Introduction: Homemade CD Player or Stand Alone CD-ROM Drive

CD-ROM Drive plays music without computer! Can you belive it? How to build CD-player using old CD-Rom drive and PC power supply. Do It Yourself!


lynzay_ (author)2008-04-10

while this is a good example of uilising components that you have lying around and making them functional, it is quite a ridiculous waste of time for most people. especially when a discman or portable dvd player are practically dime a dozen these days. why would anyone take the time to butcher cables and put it all together, just to have a cd player that looks like a broken computer, is hung together by a thread and weighs almost a kilogram? even macguyver wouldnt jump through this many hoops to listen to a cd. and he would take the time to build a bomb from a banana and a pile of paperclips.

Xellers (author)lynzay_2008-05-20

Actually, if you found and old computer and spent five minutes with it, you could build this. I would definitely do this if I needed a CD player. (I've got like 20 CD ROM or RW drives and power supplies just waiting to be used, and I've got speakers to hook them up to)

BrianU (author)Xellers2014-08-10

For an amplifier, the small ( 42mm x 147mm x 120mm ) Lepai Tripath TA2020 chip amplifier, that comes with both a treble and bass knob and runs on 12VDC 2A for $25 or less, would work very nicely.

BrianU (author)lynzay_2014-08-10

If you were like I am - on a disability income and with too much free time and an electronic vocational background - projects like this keep the mind sharp and the hands busy in a non-physically demanding way. Even if I didn't need a CD player, or took it apart right after seeing if it worked, it may lead to a better idea and a more worthwhile project.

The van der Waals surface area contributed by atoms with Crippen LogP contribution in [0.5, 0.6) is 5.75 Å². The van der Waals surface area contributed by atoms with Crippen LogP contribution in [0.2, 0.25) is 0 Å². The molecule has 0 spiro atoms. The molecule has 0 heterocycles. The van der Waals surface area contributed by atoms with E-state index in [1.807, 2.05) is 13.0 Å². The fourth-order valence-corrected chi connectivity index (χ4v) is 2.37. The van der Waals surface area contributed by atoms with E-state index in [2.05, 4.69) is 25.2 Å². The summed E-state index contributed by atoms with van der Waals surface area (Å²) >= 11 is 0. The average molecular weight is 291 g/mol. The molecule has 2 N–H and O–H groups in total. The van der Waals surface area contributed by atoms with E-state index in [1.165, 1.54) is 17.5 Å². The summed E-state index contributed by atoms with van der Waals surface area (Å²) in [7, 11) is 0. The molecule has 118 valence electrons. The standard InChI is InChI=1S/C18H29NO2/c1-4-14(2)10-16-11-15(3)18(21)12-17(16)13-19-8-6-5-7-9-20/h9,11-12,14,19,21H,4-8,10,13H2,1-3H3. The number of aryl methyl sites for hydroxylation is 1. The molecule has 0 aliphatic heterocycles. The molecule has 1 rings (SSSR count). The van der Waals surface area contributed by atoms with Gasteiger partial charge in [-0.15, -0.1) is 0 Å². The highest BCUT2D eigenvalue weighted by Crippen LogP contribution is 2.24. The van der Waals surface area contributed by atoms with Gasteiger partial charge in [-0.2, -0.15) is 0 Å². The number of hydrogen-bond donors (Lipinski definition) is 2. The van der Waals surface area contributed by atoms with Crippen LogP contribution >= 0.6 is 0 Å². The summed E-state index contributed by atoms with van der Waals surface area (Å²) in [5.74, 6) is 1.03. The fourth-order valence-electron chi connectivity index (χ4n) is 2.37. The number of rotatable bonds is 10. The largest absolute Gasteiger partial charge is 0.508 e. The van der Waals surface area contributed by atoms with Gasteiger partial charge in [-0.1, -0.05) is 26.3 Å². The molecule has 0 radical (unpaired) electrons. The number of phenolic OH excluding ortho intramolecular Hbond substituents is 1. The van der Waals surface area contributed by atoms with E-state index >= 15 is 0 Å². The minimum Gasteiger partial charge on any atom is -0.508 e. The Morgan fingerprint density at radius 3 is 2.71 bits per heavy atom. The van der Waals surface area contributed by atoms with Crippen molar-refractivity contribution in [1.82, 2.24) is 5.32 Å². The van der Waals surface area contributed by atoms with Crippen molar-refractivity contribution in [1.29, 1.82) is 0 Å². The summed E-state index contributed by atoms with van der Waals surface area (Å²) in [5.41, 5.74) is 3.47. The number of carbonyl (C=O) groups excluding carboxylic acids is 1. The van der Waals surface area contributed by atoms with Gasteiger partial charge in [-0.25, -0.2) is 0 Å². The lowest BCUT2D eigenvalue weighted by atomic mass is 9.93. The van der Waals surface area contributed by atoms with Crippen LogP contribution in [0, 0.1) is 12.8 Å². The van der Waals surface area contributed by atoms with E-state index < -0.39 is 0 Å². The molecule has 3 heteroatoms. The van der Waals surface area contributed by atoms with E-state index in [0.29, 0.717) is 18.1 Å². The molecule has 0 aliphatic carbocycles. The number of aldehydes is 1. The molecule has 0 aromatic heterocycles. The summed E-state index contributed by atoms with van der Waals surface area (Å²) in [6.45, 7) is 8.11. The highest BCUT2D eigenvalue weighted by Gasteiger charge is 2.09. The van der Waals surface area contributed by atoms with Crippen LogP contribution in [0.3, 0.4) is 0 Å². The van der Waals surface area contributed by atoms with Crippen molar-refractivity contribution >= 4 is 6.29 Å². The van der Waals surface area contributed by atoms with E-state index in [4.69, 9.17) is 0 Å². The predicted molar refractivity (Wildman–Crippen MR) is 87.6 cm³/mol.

wardwelld (author)lynzay_2011-11-01

lol yah just buy a stero

McWhizzleteeth (author)lynzay_2011-09-21

This project is exactly what I am looking for. At our college radio station, we go through CD players like candy. And guess what, we never have any money to replace them! The college has plenty of old computers we can scavenge for free, however. This is perfect for us.

dcostello1 (author)lynzay_2011-08-25

Find me a front-loading portable CD player, and I'll concede to your point here... But for my specific needs, in my small project studio, I want to install the CD player in a rack, which means opening up the lid of a portable CD player and having to access buttons on the top of it (rather than on the front) isn't possible. This is actually a VERY practical and functional solution for my situation. So, if MacGyver owned a recording studio, I'm pretty sure this is how he'd do it... ;-)

lynzay_ (author)dcostello12011-08-26

ebay search rack cd player. found one for 11$!

dcostello1 (author)lynzay_2011-08-31

I'd be curious to see what you found... I bet it takes up a full-width rack space. I need it to only take up one side -- 1/2 rack, front-load, w/ controls on the front. There's a Rolls model... for $275...
Meanwhile... I just found what I hope to be the perfect power supply today at this really cool place called the Reuseum here in Boise. Can't wait to get home and try it out. Price: $7.99

fastbtech (author)lynzay_2011-06-18

The whole point of instructables is exactly to " utilise components that you have lying around and making them functional"

yoyology (author)lynzay_2010-05-17

In my case, I have a boom box with a dead CD player that I currently hang from the ceiling in my kitchen.  I want to gut it and use the radio, amp and power supply plus an old CDROM drive to make a DIY under-cabinet radio.

jotism (author)lynzay_2009-12-14

I didn't cut 1 single wire, I just shorted the green pin with the closest black pin (well, holes in the big plug) with a 2 or 3 cm bit of solder lol.

rocky946 (author)lynzay_2008-05-19

I really like this idea. I think it is great for those of us nerds that cannot always afford to buy new things and we have to make use of what we have already. Keep up the good work ermak777!!!! Do you know how to make an internal disc drive become an external one, to actually run the player to the computer

kingtubby (author)rocky9462008-08-08

Get longer cables

farna (author)2014-06-20